Pavillion is a small town (165, according to the 2000 census) located in west-central Wyoming, and late last week the US EPA found synthetic chemicals used in hydraulic-fracturing in two deep water-monitoring wells near a gas field outside the town.
Fracking allows the US to get about one-third more natural gas from underground stores. It encompasses pumping millions of gallons of a pressurized mixture of chemically treated water and sand underground to fracture rock and let trapped gas vapor flow, thus increasing extraction rates.
With the EPA’s report, environmentalist groups like the Natural Resources Defense Council, are now pushing for stronger regulation…sorry freedoms.
Though the above photograph wasn’t taken in Pavillion (it was taken in a town about 2 1/2 hours away in Casper, Wyoming, where I had the pleasure of visiting last September) I’m sure Pavillion’s largest natural gas producer (Encana) hold the same, if not similar sentiments, when it comes to regulations.
I know the residents don’t, as they were the ones who asked the EPA to address water quality issues in the first place and have had to use outside drinking water sources for drinking and cooking.
Although my secret ambition is to be Erin Brockovich and expose corporate negligence, pollution, extortion…what have you…I’ll try to abstain. But it’s difficult, very difficult indeed, when Doug Hock, spokesperson for Encana, responds to the EPA report by saying since the EPA uses terms like “likely”, it means the report isn’t definitive. Hock continues by saying EPA might be the culprit behind the well contamination when they conducted sampling.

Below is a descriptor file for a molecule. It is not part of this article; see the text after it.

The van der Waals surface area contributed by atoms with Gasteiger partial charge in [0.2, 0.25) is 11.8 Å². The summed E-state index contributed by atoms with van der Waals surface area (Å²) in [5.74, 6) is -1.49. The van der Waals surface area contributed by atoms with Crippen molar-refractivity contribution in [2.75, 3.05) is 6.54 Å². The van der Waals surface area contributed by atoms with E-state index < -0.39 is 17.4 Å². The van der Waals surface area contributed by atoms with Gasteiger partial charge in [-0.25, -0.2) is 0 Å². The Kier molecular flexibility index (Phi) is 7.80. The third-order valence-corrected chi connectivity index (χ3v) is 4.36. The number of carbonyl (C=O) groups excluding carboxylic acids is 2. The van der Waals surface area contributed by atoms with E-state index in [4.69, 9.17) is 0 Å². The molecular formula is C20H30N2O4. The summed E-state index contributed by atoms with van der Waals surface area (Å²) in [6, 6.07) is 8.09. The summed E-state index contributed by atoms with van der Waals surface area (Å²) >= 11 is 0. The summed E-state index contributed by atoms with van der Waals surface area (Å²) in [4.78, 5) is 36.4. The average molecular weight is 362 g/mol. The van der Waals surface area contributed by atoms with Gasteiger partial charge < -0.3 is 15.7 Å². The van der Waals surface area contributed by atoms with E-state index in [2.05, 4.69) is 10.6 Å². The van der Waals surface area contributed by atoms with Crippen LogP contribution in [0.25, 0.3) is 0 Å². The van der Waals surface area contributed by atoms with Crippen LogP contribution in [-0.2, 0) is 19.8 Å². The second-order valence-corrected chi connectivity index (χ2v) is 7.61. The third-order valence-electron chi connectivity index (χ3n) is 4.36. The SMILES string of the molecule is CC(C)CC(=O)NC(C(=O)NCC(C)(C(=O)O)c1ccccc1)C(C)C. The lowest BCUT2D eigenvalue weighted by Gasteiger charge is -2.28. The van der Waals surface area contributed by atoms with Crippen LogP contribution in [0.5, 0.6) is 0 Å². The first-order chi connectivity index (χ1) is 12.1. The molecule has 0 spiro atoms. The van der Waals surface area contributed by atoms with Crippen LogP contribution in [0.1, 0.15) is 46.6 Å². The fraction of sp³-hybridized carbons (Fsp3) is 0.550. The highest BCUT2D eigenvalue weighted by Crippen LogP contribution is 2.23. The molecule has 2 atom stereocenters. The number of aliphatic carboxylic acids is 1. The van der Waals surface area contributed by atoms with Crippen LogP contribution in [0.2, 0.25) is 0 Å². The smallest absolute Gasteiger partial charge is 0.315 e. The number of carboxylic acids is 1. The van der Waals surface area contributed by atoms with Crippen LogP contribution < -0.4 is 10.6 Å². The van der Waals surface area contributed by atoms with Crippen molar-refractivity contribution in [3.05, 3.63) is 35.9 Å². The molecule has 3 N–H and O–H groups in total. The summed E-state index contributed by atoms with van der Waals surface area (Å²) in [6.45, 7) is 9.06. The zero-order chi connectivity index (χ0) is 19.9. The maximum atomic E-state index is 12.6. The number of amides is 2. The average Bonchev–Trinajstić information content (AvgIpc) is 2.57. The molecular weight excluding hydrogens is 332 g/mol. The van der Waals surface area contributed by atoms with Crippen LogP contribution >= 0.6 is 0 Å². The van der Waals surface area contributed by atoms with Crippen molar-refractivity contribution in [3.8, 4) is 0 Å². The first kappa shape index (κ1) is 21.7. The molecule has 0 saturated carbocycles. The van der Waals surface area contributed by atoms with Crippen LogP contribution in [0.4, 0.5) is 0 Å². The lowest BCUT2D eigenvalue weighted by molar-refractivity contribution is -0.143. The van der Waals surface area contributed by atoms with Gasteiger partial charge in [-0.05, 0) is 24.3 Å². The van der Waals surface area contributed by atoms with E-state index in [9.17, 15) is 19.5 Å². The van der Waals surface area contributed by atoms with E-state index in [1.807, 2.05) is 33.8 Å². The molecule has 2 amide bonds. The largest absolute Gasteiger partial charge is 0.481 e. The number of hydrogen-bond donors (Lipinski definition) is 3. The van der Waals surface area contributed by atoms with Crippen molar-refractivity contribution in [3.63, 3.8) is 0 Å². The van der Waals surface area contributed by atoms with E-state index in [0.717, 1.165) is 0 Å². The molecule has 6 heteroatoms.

An industry representative for Chesapeake Energy Corp, Aubrey McClendon, goes on to say, “Try not to be the 51st person to write a story about the alleged contamination of somebody’s water well from fracking.” Well Aubrey, I’m going to go out on a limb here and assume if there are so many reports of contamination, no one’s having smoke blown up their well…so to speak. If fracking is in the neighborhood, there might be a very good chance aquifers and wells are contaminated because of it.
As it is, gas companies don’t need to disclose the chemicals used in fracking. By his own admission, Hock said he didn’t know if the chemicals found were used by his company. Now I don’t know what’s worse, a company not having to disclose the chemicals being used in close proximity to drinking water sources, or the fact the spokesperson “doesn’t know” what chemicals said company uses whilst fracking.
The EPA does admit there could be a variety of reason contamination leaked into wells–faulty construction from the beginning, gaps in the rock, fractures created by drilling–but the evidence still stands, petroleum hydrocarbons were present in the water at levels well above acceptable drinking water standard.
Whichever way you look at it, regulations need to be stronger, because if drinking water contamination is present in Wyoming fracking sites, the chances of it being elsewhere is also likely.
But thanks to Encana, “likely” isn’t definitive enough of an answer to claim responsibility.